Considering the fact that there is limited scientific evidence that electronic health records reduce costs, improve productivity, saves time, reduce hassles as well as improve the quality of care; healthcare workers who are impacted by the decision to use them are reluctant to set goals (Amatayakul, p. 55., 2012). The process of selecting and implementing these electronic health records demoralizes goal these health workers to set goals. In handling and motivating these stakeholders, it is important to note that goals have to be specific, measurable, attainable and realistic.
The stakeholders have to understand the things that the electronic health records can do and the practicable things in order to set their goals.
Education always increases motivation. When the stakeholders have the right information on the implications of overstretched, underestimated and moderate goals, goal setting would not pose a challenge to them anymore. These stakeholders have to be informed that too moderate goals do not yield sufficient benefit to the return on investment, which they seek through selecting and implementing an electronic health records system (Saranto, 2009). Additionally, to high and over ambitious expectations always result in disappointments, especially when the system fails to yield the expected results.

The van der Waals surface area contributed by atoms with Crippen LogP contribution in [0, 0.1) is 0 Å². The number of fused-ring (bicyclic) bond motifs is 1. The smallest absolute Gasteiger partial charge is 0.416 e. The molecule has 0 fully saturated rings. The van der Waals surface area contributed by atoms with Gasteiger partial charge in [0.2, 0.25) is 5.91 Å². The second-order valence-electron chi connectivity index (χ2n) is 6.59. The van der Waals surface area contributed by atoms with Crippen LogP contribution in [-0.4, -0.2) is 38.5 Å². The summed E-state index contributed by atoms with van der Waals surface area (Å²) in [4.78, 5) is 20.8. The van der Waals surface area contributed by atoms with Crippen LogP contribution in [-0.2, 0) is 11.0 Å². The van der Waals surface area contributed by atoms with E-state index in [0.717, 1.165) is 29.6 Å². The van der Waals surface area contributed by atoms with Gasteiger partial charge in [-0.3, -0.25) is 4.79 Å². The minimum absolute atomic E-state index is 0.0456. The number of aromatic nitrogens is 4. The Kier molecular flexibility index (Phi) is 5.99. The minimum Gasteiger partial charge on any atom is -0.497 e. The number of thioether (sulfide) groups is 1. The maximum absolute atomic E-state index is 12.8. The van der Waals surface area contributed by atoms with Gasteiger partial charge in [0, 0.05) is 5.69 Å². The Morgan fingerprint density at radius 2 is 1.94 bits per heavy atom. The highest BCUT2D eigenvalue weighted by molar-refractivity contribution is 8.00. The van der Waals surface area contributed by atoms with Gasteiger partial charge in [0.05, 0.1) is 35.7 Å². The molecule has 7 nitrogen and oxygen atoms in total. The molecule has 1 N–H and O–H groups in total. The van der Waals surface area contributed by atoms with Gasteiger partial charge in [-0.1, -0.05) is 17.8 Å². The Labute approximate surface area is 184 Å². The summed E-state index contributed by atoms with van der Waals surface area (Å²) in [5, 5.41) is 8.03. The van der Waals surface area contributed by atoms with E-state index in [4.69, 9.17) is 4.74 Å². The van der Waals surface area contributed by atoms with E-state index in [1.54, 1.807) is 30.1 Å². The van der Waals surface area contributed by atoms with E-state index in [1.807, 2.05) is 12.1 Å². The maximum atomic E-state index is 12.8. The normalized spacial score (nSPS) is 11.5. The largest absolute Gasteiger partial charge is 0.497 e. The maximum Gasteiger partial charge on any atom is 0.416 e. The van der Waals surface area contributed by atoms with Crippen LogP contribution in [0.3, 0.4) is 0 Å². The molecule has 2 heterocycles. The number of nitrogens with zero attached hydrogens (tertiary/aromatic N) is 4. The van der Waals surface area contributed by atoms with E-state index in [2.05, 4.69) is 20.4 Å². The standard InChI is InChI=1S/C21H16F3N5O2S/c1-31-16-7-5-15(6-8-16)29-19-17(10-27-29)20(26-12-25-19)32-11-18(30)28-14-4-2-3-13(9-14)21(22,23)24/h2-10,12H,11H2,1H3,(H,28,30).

In my opinion, by going through the process listed in Chapter 5, the immediate values that an organization can gain include reduced costs and quality of care. This is because organization would avoid staff recruitment benefits, increase revenue as well as improve productivity. Clinically, there would be a better access to clinical information, improved disease management as well as more education tailored to the patient’s needs. In my personal experience, after attending a hospital implementing the electronic health records, my previous health information were easily retrieved and I had sufficient time with the physicians.
Amatayakul M. (2012). Process Improvement with Electronic Health Records. London: CRC Press Publishing.
Saranto K. (2009). Connecting Health and Humans: Proceedings of NI2009: Volume 146 of Studies in health technology and informatics, ISSN 0926-9630. Washington, D.C.: IOS Press.